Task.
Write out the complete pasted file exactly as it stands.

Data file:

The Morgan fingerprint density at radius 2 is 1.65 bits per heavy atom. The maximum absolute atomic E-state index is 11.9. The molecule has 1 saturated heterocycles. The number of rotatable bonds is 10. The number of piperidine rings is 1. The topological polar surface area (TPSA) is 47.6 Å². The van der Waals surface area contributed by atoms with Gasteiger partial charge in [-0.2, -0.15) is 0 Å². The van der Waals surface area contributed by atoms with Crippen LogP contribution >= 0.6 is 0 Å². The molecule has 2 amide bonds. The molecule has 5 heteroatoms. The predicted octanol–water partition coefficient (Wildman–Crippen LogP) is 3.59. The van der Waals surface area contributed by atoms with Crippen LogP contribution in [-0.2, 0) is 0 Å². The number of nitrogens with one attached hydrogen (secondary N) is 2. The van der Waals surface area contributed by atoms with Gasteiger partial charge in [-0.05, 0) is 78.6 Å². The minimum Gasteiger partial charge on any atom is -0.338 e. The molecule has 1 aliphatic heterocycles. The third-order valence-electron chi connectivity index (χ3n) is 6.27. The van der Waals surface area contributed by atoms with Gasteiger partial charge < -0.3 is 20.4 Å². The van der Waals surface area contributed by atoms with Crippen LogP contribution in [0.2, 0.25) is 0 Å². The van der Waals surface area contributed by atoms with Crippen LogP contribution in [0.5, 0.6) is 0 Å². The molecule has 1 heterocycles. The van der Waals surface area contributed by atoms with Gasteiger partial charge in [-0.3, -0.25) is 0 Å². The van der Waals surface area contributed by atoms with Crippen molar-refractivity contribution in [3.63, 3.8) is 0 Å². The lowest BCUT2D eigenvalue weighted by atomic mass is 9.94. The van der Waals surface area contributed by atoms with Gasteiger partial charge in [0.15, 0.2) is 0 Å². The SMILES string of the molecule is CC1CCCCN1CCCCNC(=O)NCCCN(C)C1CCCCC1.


The Morgan fingerprint density at radius 2 is 1.65 bits per heavy atom. The maximum absolute atomic E-state index is 11.9. The molecule has 1 saturated heterocycles. The number of rotatable bonds is 10. The number of piperidine rings is 1. The topological polar surface area (TPSA) is 47.6 Å². The van der Waals surface area contributed by atoms with Gasteiger partial charge in [-0.2, -0.15) is 0 Å². The van der Waals surface area contributed by atoms with Crippen LogP contribution >= 0.6 is 0 Å². The molecule has 2 amide bonds. The molecule has 5 heteroatoms. The predicted octanol–water partition coefficient (Wildman–Crippen LogP) is 3.59. The van der Waals surface area contributed by atoms with Crippen LogP contribution in [-0.2, 0) is 0 Å². The number of nitrogens with one attached hydrogen (secondary N) is 2. The van der Waals surface area contributed by atoms with Gasteiger partial charge in [-0.05, 0) is 78.6 Å². The minimum Gasteiger partial charge on any atom is -0.338 e. The molecule has 1 aliphatic heterocycles. The third-order valence-electron chi connectivity index (χ3n) is 6.27. The van der Waals surface area contributed by atoms with Gasteiger partial charge < -0.3 is 20.4 Å². The van der Waals surface area contributed by atoms with Crippen LogP contribution in [0.2, 0.25) is 0 Å². The van der Waals surface area contributed by atoms with Crippen LogP contribution in [0.5, 0.6) is 0 Å². The molecule has 1 heterocycles. The van der Waals surface area contributed by atoms with Gasteiger partial charge in [-0.3, -0.25) is 0 Å². The van der Waals surface area contributed by atoms with Crippen molar-refractivity contribution in [3.63, 3.8) is 0 Å². The lowest BCUT2D eigenvalue weighted by atomic mass is 9.94. The van der Waals surface area contributed by atoms with Gasteiger partial charge in [0.15, 0.2) is 0 Å². The SMILES string of the molecule is CC1CCCCN1CCCCNC(=O)NCCCN(C)C1CCCCC1.